* Jan. architecture billings index down 2.9 pts to 42.5
* New project inquiries index lowest since July
* Lenders set stringent equity requirements
NEW YORK, Feb 24 A leading indicator of U.S.
nonresidential construction spending fell in January to its
lowest level since August 2009 as construction projects kept
getting delayed or canceled, an architects' trade group said on
The Architecture Billings Index was down up 2.9 points to
42.5 last month, according to the American Institute of
Architects. The index has remained below 50, indicating
contraction in demand for design services, since January 2008.
Its lowest recent reading was in January 2009, when it reached
a revised 33.9 level.
"Lending institutions are placing unusually stringent
equity requirements on new developments," said AIA Chief
Economist Kermit Baker.
"This serious situation is being compounded by a skittish
bond market, decreased tax revenues for publicly financed
projects and declining property values," he said.
A measure of inquiries for new projects fell more than 7
points to 52.5, its weakest reading since July. This measure
has been higher than the billings index throughout the
downturn, partly reflecting competition among architecture
firms for the same projects.
All four U.S. geographic regions stayed below 50 in
billings in January, as did three of the four construction
sectors. Billings for apartment buildings, however, rose to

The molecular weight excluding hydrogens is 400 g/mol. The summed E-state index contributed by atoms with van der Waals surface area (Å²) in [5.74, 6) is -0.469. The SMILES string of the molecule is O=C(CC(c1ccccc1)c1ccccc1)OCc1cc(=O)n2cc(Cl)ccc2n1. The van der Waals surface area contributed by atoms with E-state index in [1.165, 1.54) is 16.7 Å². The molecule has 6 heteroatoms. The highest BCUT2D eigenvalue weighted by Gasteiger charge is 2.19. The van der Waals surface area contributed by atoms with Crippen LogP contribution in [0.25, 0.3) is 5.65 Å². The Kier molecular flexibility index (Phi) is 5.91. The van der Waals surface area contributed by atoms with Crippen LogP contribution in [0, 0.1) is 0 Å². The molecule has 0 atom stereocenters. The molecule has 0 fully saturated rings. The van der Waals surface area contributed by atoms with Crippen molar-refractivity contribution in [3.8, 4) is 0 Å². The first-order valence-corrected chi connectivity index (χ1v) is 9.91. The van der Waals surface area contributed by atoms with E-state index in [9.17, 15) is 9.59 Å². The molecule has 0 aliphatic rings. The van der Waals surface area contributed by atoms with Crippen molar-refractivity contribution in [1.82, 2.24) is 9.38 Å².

50.1 from a revised 49.3 the month before, suggesting that
construction of multifamily dwellings could rebound earlier
than other sectors.
AIA's January data incorporate seasonal adjustments from
the U.S. Commerce Department, so some historical numbers were
revised lower or higher.
Nonresidential construction includes commercial and
industrial buildings such as hotels and offices, as well as
schools, hospitals and other institutions. The AIA's billings
index, begun in 1995, is considered a measure of construction
spending nine to 12 months in the future.
Companies that sell to construction markets include
diversified manufacturer Honeywell International Inc (HON.N),
lighting maker Acuity Brands Inc (AYI.N), electrical components
maker Thomas & Betts Corp TNB.N and heating and cooling
systems makers Ingersoll-Rand Plc (IR.N) and Johnson Controls
Caterpillar Inc (CAT.N), Deere & Co (DE.N), Terex Corp
(TEX.N), Illinois Tool Works Inc (ITW.N), Parker-Hannifin Corp
(PH.N), Manitowoc Co. (MTW.N), Oshkosh Corp (OSK.N) and Eaton
Corp (ETN.N) also derive portions of their revenues from this
(Reporting by Nick Zieminski, editing by Gerald E. McCormick)